4. Kojima M, Nakamura N, Tsukamoto N, et al. Clinical implications of idiopathic multicentric Castleman disease among Japanese: a report of 28 cases. Int J Surg Pathol. 2008;16:391-398.

5. Maithel SK, Pratt W, Kelleher T, et al. Autoimmune pancreatitis in the setting of Castleman disease. Pancreas. 2007;35:384-387.

6. Tunru-Dinh VW, Ghani A, Tom YD. Rare case of Castleman disease involving the pancreas. Am Surg. 2007;73:1284-1287.

7. Wang H, Wieczorek RL, Zenilman ME, Desoto-Lapaix F, Ghosh BC, Bowne WB. Castleman’s disease in the head of the pancreas: report of a rare clinical entity and current perspective on diagnosis, treatment, and outcome. World J Surg Oncol. 2007;5:133.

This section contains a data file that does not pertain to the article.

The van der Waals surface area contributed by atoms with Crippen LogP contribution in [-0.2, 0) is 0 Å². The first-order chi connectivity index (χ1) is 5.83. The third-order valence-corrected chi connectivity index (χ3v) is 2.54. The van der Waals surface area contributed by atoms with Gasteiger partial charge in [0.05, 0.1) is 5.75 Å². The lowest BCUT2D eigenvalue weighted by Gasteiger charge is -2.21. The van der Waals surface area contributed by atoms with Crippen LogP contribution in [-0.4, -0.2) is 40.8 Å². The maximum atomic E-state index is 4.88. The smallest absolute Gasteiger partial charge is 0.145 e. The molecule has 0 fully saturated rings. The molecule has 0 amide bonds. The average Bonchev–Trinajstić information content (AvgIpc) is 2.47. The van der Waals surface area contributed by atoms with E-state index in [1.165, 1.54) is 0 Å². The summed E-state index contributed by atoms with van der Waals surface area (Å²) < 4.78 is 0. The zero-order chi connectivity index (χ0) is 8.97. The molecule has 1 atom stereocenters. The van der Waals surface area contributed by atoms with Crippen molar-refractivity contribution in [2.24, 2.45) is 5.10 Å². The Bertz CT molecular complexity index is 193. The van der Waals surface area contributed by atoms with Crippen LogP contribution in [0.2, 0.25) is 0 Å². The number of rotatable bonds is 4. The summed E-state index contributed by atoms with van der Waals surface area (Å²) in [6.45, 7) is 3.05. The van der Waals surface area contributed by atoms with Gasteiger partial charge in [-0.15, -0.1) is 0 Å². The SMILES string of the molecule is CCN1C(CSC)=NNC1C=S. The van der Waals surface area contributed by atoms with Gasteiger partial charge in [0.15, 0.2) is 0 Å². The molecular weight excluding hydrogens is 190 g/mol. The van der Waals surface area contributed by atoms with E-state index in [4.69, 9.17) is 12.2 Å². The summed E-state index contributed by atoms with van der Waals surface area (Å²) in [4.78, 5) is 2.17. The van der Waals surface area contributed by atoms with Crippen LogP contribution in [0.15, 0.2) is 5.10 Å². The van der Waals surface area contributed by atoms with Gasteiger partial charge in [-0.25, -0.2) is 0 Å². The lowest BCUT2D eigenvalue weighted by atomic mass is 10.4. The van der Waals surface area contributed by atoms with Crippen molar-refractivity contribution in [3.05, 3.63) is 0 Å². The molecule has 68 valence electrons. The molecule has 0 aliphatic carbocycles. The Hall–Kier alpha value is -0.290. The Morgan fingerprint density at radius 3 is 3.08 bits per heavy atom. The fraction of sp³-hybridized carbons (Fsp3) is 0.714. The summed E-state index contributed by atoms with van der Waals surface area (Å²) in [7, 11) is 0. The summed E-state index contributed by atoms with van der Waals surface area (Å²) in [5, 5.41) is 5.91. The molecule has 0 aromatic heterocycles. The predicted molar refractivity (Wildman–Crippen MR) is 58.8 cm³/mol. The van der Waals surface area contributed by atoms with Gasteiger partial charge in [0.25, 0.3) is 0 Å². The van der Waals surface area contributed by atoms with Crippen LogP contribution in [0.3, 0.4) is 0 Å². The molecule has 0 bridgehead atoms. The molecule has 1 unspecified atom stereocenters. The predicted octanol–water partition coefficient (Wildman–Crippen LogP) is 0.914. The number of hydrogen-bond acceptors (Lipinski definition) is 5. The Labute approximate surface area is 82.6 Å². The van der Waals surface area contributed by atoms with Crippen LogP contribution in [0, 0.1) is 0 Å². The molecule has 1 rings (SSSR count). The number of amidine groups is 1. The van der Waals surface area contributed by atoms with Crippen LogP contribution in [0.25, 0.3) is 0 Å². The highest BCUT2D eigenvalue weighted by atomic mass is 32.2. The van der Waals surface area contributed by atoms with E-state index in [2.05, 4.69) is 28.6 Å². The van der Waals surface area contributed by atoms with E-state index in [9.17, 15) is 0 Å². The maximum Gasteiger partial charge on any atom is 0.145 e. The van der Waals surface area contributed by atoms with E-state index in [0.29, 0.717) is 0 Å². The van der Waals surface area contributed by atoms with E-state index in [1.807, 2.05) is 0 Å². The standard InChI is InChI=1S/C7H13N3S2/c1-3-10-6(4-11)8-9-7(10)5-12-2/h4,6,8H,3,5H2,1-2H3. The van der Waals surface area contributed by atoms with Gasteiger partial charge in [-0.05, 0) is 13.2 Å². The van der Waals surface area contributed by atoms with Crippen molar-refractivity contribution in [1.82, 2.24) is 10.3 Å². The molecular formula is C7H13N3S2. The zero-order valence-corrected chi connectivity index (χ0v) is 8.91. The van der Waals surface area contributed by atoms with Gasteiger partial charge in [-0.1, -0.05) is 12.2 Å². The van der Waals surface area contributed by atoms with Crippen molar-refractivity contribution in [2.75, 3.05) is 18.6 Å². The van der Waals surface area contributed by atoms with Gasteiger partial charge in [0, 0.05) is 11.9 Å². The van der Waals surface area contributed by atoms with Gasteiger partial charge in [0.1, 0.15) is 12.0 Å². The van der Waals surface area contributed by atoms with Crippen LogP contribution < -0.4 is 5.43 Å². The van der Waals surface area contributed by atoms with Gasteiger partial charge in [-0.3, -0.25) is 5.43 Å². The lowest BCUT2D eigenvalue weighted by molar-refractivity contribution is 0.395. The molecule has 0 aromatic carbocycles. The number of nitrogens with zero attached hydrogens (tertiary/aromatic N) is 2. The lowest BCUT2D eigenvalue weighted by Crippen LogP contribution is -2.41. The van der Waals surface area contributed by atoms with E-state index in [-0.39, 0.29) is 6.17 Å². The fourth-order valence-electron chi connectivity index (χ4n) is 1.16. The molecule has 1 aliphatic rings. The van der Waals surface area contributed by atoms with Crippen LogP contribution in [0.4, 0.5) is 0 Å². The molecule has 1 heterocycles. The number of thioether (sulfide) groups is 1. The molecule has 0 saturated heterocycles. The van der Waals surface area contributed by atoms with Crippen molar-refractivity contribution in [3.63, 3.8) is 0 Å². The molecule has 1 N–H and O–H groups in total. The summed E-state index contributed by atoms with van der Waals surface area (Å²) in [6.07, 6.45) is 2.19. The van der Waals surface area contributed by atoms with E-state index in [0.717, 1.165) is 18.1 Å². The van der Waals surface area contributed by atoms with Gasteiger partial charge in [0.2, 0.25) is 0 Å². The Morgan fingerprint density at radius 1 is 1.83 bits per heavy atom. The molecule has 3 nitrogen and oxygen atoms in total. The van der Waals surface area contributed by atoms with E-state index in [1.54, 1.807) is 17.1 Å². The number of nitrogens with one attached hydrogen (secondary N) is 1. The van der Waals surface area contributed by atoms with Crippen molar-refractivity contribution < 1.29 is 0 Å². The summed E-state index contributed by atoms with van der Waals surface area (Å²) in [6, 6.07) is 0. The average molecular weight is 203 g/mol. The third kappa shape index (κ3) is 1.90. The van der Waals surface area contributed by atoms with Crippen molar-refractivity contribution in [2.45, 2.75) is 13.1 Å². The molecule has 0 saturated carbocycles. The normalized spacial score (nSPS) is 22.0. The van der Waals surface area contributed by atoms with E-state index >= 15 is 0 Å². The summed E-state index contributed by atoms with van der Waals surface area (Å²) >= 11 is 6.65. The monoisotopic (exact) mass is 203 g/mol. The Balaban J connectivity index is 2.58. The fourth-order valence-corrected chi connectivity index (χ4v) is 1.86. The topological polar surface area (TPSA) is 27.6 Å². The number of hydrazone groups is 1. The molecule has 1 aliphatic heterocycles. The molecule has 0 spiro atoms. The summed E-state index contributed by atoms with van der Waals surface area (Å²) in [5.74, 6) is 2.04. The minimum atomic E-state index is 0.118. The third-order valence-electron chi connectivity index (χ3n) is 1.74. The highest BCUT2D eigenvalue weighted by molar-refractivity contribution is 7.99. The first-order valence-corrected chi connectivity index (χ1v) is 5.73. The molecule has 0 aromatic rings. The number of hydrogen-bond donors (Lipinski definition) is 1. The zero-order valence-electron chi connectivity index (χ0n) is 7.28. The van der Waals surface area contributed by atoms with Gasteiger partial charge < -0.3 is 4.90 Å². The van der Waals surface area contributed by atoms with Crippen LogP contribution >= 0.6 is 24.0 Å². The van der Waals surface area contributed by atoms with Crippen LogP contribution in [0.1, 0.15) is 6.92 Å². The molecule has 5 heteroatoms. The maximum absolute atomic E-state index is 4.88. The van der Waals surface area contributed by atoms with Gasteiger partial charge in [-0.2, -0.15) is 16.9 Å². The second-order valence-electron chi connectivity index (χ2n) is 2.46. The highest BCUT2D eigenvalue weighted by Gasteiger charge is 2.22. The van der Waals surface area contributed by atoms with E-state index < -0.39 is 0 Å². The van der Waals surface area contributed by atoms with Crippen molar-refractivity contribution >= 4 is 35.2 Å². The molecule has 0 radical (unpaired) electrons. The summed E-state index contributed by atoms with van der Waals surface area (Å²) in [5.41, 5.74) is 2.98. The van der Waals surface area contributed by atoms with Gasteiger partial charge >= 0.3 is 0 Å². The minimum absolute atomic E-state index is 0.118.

8. To’o KJ, Raman SS, Yu NC, et al. Pancreatic and peripancreatic diseases mimicking primary pancreatic neoplasia. Radiographics. 2005;25:949-965.

9. Kamisawa T, Okamoto A. Autoimmune pancreatitis: proposal of IgG4-related sclerosing disease. J Gastroenterol. 2006;41:613-625.

10. Raina A, Yadav D, Krasinskas AM, et al. Evaluation and management of autoimmune pancreatitis: experience at a large US center. Am J Gastroenterol. 2009;104:2295-2306.

11. Ghazale A, Chari ST, Smyrk TC, et al. Value of serum IgG4 in the diagnosis of autoimmune pancreatitis and in distinguishing it from pancreatic cancer. Am J Gastroenterol. 2007;102:1646-1653.

12. Zhang L, Smyrk TC. Autoimmune pancreatitis and IgG4-related systemic diseases. Int J Clin Exp Pathol. 2010;3:491-504.

13. Ando N, Yasuda I, Saito M, Moriwaki H. Hilar lymphadenopathy associated with autoimmune pancreatitis. Pancreas. 2006;33:101-102.